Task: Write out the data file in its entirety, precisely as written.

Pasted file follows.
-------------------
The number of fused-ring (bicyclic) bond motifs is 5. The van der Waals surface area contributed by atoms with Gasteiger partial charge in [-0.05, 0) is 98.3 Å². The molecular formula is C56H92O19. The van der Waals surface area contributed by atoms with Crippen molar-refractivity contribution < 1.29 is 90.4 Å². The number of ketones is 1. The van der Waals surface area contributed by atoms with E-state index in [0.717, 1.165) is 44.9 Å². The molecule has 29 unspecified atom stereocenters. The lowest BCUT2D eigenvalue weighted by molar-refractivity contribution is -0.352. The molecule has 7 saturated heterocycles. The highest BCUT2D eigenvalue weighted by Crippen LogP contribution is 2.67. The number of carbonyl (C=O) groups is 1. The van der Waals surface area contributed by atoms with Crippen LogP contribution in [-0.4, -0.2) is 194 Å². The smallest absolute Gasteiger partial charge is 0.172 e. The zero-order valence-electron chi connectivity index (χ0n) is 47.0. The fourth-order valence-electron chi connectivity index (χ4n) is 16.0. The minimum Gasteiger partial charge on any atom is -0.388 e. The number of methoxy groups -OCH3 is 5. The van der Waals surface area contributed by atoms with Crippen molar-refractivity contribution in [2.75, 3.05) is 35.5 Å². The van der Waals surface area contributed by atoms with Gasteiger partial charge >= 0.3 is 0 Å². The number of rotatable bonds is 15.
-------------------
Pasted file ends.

The number of fused-ring (bicyclic) bond motifs is 5. The van der Waals surface area contributed by atoms with Gasteiger partial charge in [-0.05, 0) is 98.3 Å². The molecular formula is C56H92O19. The van der Waals surface area contributed by atoms with Crippen molar-refractivity contribution < 1.29 is 90.4 Å². The number of ketones is 1. The van der Waals surface area contributed by atoms with E-state index in [0.717, 1.165) is 44.9 Å². The molecule has 29 unspecified atom stereocenters. The lowest BCUT2D eigenvalue weighted by molar-refractivity contribution is -0.352. The molecule has 7 saturated heterocycles. The highest BCUT2D eigenvalue weighted by Crippen LogP contribution is 2.67. The number of carbonyl (C=O) groups is 1. The van der Waals surface area contributed by atoms with Crippen LogP contribution in [-0.4, -0.2) is 194 Å². The smallest absolute Gasteiger partial charge is 0.172 e. The zero-order valence-electron chi connectivity index (χ0n) is 47.0. The fourth-order valence-electron chi connectivity index (χ4n) is 16.0. The minimum Gasteiger partial charge on any atom is -0.388 e. The number of methoxy groups -OCH3 is 5. The van der Waals surface area contributed by atoms with Crippen molar-refractivity contribution in [2.75, 3.05) is 35.5 Å². The van der Waals surface area contributed by atoms with Gasteiger partial charge >= 0.3 is 0 Å². The number of rotatable bonds is 15.